The rapid technological, social, and economic changes in medical practice require that we know our goals and responsibilities.
To confront the ongoing public debates regarding the judicial and legislative controls of medical care, bureaucratization, malpractice, increased medical costs, and other problems necessitates a concern for a philosophy and ethics of medicine. The authors of this book write, "A philosophy of medicine is needed to form an integrating principle for its splintering specialities, to offer a rational, scientific explanation of its methods; and to discover the relationship between Eastern and Western medical systems... to help clarify medicine's goals in relationship to those of a technological civilization."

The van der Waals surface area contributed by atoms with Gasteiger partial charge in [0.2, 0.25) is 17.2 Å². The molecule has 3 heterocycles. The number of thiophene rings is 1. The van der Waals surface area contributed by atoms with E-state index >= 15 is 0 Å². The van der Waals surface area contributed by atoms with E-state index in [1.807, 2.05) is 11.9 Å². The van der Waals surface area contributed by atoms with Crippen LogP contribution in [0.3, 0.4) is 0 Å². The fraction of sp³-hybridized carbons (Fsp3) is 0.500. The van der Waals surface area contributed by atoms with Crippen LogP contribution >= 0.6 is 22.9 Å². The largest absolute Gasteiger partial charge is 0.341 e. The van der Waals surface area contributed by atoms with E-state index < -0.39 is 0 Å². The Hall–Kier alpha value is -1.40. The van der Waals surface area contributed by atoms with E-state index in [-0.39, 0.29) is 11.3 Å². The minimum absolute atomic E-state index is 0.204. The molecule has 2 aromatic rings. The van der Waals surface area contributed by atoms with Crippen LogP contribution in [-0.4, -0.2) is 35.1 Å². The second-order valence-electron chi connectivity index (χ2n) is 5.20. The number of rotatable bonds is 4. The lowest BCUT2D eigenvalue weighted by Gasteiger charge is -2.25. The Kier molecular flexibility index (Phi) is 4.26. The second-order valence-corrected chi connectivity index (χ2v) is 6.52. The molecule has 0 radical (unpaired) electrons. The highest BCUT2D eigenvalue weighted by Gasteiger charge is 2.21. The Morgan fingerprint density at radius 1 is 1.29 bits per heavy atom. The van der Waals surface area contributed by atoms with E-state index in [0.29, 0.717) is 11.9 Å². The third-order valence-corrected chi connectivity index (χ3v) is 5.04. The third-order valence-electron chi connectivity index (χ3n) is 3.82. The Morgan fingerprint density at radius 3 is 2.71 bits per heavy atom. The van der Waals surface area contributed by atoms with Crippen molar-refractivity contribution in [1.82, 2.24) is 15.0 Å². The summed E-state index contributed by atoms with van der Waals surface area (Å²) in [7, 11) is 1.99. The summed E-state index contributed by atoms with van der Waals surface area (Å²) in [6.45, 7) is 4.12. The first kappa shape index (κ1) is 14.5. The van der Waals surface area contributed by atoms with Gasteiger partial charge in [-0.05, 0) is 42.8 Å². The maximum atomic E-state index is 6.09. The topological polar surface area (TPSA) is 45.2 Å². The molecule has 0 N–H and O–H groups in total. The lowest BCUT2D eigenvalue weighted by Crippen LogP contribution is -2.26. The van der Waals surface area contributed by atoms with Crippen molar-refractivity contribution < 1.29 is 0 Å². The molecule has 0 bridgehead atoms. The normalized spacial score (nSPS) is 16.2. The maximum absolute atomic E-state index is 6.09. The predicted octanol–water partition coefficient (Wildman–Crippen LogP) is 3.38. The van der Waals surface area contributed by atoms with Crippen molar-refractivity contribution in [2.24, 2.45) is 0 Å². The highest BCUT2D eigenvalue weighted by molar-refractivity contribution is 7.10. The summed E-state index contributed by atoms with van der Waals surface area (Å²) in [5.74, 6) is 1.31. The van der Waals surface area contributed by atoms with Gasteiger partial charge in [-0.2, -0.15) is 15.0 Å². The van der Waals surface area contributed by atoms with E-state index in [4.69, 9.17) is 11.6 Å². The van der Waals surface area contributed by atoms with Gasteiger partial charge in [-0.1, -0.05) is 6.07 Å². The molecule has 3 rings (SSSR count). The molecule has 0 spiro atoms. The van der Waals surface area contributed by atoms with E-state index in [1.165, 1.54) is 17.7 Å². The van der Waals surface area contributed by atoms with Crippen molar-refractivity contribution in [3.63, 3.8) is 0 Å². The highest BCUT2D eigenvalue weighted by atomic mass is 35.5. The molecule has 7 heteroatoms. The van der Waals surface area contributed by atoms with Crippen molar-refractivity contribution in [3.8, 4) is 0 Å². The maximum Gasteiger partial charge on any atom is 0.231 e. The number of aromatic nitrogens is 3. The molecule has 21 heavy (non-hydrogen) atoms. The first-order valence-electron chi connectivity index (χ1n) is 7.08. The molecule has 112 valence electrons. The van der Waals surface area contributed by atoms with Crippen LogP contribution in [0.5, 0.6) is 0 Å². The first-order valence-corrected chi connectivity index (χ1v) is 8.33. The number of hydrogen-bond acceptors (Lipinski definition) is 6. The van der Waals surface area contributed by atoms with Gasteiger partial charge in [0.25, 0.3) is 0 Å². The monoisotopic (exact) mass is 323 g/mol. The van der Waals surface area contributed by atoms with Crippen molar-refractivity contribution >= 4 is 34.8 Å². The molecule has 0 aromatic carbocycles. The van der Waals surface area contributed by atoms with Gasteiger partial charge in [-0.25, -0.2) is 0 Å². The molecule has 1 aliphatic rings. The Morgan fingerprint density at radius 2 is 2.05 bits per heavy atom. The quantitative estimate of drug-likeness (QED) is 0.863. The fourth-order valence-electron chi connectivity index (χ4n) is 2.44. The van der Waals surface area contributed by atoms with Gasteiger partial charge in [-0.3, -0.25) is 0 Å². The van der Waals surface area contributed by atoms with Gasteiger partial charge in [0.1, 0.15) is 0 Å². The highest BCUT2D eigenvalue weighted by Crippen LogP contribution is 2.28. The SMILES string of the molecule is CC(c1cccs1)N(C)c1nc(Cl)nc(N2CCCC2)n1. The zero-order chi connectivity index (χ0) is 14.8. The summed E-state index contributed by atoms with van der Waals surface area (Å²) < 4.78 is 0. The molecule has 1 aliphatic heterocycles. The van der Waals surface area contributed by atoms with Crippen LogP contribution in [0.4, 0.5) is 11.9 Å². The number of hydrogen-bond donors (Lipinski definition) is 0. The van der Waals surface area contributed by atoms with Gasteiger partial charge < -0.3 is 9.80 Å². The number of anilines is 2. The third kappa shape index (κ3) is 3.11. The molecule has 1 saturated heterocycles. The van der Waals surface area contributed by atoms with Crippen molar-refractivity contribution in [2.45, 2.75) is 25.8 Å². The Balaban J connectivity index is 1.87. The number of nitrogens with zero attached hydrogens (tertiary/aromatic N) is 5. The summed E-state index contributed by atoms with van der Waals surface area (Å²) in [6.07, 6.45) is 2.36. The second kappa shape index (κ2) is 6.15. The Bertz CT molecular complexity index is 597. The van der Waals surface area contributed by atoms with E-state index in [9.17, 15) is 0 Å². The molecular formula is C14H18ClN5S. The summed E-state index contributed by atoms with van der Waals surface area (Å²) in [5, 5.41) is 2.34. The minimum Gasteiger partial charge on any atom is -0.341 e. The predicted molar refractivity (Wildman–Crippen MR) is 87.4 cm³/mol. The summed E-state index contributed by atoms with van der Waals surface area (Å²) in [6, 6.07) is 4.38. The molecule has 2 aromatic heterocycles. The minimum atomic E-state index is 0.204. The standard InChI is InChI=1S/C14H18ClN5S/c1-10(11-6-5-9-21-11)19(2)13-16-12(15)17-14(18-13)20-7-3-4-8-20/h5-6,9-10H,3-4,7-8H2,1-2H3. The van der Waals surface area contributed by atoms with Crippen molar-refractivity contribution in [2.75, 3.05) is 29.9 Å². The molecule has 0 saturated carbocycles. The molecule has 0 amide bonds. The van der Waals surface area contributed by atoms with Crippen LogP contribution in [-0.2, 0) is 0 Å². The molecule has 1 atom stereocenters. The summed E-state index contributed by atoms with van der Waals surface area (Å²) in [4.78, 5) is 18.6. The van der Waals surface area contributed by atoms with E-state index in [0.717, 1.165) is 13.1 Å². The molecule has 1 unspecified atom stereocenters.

The scope of the book includes both historical and practical discussions of medicine and methods of philosophy. It gives us both a definition and a critique of medicine and provides an excellent discussion of what is required for the development of clinical judgment as the